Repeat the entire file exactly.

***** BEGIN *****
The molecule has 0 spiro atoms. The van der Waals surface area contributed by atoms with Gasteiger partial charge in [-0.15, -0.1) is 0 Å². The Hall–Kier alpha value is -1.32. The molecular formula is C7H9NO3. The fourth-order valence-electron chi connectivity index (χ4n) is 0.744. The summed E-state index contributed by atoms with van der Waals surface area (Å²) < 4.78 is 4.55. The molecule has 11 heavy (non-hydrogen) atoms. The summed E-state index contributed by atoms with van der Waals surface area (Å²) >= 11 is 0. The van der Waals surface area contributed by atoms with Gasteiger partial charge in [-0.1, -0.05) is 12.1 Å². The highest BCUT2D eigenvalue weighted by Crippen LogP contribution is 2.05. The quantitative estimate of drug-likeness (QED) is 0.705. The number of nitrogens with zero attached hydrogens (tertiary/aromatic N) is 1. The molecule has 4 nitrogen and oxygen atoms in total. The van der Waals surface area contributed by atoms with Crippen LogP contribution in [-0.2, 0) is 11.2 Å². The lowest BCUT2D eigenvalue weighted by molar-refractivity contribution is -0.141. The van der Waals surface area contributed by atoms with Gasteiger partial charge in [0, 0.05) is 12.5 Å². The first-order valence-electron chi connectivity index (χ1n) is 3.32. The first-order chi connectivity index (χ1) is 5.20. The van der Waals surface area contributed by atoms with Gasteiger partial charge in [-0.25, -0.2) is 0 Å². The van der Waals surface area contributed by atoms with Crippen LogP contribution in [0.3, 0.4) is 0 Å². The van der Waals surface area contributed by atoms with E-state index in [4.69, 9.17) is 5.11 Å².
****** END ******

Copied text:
The molecule has 0 spiro atoms. The van der Waals surface area contributed by atoms with Gasteiger partial charge in [-0.15, -0.1) is 0 Å². The Hall–Kier alpha value is -1.32. The molecular formula is C7H9NO3. The fourth-order valence-electron chi connectivity index (χ4n) is 0.744. The summed E-state index contributed by atoms with van der Waals surface area (Å²) < 4.78 is 4.55. The molecule has 11 heavy (non-hydrogen) atoms. The summed E-state index contributed by atoms with van der Waals surface area (Å²) >= 11 is 0. The van der Waals surface area contributed by atoms with Gasteiger partial charge in [-0.1, -0.05) is 12.1 Å². The highest BCUT2D eigenvalue weighted by Crippen LogP contribution is 2.05. The quantitative estimate of drug-likeness (QED) is 0.705. The number of nitrogens with zero attached hydrogens (tertiary/aromatic N) is 1. The molecule has 4 nitrogen and oxygen atoms in total. The van der Waals surface area contributed by atoms with Crippen LogP contribution in [-0.2, 0) is 11.2 Å². The lowest BCUT2D eigenvalue weighted by molar-refractivity contribution is -0.141. The van der Waals surface area contributed by atoms with Gasteiger partial charge in [0, 0.05) is 12.5 Å². The first-order valence-electron chi connectivity index (χ1n) is 3.32. The first-order chi connectivity index (χ1) is 5.20. The van der Waals surface area contributed by atoms with Gasteiger partial charge in [-0.25, -0.2) is 0 Å². The van der Waals surface area contributed by atoms with Crippen LogP contribution in [0.3, 0.4) is 0 Å². The van der Waals surface area contributed by atoms with E-state index in [4.69, 9.17) is 5.11 Å².